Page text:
) {
        // We use the ElementRef to get direct access to the canvas element. Here we set up the properties of the element. 
        this.canvas = this.el.nativeElement;
        this.canvas.width = 1000;
        this.canvas.height = 800;
        // We create a canvas context. 
        this.ctx = this.canvas.getContext('2d');
        this.ctx.lineJoin = 'round';
        this.ctx.lineCap = 'round';
        this.ctx.lineWidth = 5;
      canvas: HTMLCanvasElement;
      ctx: CanvasRenderingContext2D;
      // Stroke styles for user and guest
      userStrokeStyle = '#FAD8D6';
      guestStrokeStyle = '#CD5334';
      position: {
        start: {};
        stop: {};
      // This will hold a list of positions recorded throughout the duration of a paint event
      line = [];
      // Since there's no auth setup, we'll need to able to tell users and guests apart.v4 creates a unique id for each user
      userId = v4();
      // This object will hold the start point of any paint event.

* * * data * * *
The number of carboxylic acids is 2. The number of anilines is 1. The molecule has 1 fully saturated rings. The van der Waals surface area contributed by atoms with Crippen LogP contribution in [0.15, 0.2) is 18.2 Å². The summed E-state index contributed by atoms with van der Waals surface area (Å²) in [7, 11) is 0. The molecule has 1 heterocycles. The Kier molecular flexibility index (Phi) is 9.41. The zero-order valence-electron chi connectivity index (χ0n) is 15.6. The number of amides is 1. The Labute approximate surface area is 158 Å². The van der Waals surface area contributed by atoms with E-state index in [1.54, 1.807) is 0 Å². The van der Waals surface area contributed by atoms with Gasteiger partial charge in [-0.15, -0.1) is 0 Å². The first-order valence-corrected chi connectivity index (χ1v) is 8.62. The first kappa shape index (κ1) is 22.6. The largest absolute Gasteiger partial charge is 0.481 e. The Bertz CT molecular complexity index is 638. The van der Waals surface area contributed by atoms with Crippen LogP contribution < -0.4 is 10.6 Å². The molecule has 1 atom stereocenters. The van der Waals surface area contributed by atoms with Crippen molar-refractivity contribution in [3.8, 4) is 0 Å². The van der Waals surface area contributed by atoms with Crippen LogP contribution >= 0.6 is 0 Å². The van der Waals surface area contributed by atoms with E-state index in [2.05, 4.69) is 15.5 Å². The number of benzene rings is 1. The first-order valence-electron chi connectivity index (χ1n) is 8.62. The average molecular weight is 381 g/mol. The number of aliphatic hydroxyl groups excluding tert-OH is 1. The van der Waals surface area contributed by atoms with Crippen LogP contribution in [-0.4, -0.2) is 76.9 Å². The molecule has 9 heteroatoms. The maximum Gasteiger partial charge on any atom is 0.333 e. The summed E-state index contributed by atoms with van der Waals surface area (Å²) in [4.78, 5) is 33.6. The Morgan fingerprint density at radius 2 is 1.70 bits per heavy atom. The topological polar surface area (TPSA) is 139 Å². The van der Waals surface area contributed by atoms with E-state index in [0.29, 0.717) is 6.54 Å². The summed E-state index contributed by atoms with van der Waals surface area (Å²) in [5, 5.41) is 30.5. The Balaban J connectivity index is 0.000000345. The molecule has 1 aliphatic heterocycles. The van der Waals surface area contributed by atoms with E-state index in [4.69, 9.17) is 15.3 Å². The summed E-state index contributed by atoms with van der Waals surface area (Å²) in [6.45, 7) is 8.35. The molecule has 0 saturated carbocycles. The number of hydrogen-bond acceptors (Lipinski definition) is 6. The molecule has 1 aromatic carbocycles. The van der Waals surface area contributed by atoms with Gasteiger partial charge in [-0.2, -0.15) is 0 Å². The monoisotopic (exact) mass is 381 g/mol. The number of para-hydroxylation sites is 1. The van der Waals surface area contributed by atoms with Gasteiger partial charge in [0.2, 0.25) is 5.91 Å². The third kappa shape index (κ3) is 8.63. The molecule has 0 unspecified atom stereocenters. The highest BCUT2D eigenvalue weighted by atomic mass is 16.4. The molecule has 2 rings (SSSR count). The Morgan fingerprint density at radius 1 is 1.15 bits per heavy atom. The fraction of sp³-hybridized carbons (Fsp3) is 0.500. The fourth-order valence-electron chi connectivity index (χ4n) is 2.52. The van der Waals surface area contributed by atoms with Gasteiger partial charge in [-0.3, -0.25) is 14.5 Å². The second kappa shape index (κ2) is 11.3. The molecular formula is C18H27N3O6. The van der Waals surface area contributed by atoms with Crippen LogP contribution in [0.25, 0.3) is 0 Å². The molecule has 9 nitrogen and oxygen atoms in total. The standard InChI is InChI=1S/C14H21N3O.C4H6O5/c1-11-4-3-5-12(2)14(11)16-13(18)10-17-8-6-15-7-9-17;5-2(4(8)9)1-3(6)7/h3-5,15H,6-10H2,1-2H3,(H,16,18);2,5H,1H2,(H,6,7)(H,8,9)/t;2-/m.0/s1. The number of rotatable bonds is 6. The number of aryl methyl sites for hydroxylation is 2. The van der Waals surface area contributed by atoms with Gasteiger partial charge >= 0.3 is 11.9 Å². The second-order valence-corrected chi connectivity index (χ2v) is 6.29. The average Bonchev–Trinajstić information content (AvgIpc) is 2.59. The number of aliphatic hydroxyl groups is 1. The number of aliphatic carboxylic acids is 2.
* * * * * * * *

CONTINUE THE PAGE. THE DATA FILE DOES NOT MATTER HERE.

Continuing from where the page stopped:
prevPos: Position = {
        offsetX: 0,
        offsetY: 0,
      // This will be set to true when a user starts painting
      isPainting = false;

      @HostListener('mousedown', ['$event'])
      onMouseDown({ offsetX, offsetY }) {
        this.isPainting = true;
        // Get the offsetX and offsetY properties of the event. 
        this.prevPos = {
      @HostListener('mousemove', ['$event'])
      onMouseMove({ offsetX, offsetY }) {
        if (this.isPainting) {
          const offSetData = { offsetX, offsetY };
          // Set the start and stop position of the paint event. 
          this.position = {
            start: { ...this.prevPos },
            stop: { ...offSetData },
          // Add the position to the line array
          this.line = this.line.concat(this.position);
          this.draw(this.prevPos, offSetData, this.userStrokeStyle);
      onMouseUp() {
        if (this.isPainting) {
          this.isPainting = false;
          // Send a request to the server at the end of a paint event
      onmouseleave() {
        if (this.isPainting) {
          this.isPainting = false;
      @HostBinding('style.background') background = 'black';

      makeRequest() {
        // Make a request to the server containing the user's Id and the line array.
          .post('http://localhost:4000/draw', {
            line: this.line,
            userId: this.userId,
          .subscribe((res) => {
            this.line = [];